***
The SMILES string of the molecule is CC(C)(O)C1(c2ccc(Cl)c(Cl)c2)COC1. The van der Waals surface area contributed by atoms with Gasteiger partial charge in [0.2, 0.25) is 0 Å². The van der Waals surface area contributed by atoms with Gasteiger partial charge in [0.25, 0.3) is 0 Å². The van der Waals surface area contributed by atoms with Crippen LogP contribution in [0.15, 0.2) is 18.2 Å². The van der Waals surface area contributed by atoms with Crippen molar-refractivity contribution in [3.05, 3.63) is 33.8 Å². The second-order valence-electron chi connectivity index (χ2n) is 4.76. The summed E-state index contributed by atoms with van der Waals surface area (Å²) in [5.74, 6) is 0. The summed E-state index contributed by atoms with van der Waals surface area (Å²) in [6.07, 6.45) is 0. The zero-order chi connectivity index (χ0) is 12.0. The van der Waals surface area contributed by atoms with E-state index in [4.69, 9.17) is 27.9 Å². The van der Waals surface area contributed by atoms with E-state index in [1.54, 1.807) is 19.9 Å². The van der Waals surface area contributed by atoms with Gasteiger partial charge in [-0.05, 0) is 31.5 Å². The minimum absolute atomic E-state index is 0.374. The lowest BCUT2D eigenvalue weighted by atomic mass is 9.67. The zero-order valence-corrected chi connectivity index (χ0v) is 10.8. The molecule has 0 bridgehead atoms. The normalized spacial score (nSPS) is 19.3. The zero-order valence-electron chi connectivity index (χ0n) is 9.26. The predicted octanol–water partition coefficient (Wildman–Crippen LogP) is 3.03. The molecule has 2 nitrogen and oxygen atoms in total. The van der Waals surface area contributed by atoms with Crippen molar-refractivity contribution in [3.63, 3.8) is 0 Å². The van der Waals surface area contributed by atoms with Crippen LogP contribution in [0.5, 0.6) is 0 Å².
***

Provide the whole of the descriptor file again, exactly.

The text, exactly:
The SMILES string of the molecule is CC(C)(O)C1(c2ccc(Cl)c(Cl)c2)COC1. The van der Waals surface area contributed by atoms with Gasteiger partial charge in [0.2, 0.25) is 0 Å². The van der Waals surface area contributed by atoms with Gasteiger partial charge in [0.25, 0.3) is 0 Å². The van der Waals surface area contributed by atoms with Crippen LogP contribution in [0.15, 0.2) is 18.2 Å². The van der Waals surface area contributed by atoms with Crippen molar-refractivity contribution in [3.05, 3.63) is 33.8 Å². The second-order valence-electron chi connectivity index (χ2n) is 4.76. The summed E-state index contributed by atoms with van der Waals surface area (Å²) in [5.74, 6) is 0. The summed E-state index contributed by atoms with van der Waals surface area (Å²) in [6.07, 6.45) is 0. The zero-order chi connectivity index (χ0) is 12.0. The van der Waals surface area contributed by atoms with E-state index in [4.69, 9.17) is 27.9 Å². The van der Waals surface area contributed by atoms with E-state index in [1.54, 1.807) is 19.9 Å². The van der Waals surface area contributed by atoms with Gasteiger partial charge in [-0.05, 0) is 31.5 Å². The minimum absolute atomic E-state index is 0.374. The lowest BCUT2D eigenvalue weighted by atomic mass is 9.67. The zero-order valence-corrected chi connectivity index (χ0v) is 10.8. The molecule has 0 bridgehead atoms. The normalized spacial score (nSPS) is 19.3. The zero-order valence-electron chi connectivity index (χ0n) is 9.26. The predicted octanol–water partition coefficient (Wildman–Crippen LogP) is 3.03. The molecule has 2 nitrogen and oxygen atoms in total. The van der Waals surface area contributed by atoms with Crippen molar-refractivity contribution in [3.63, 3.8) is 0 Å². The van der Waals surface area contributed by atoms with Crippen LogP contribution in [0.5, 0.6) is 0 Å².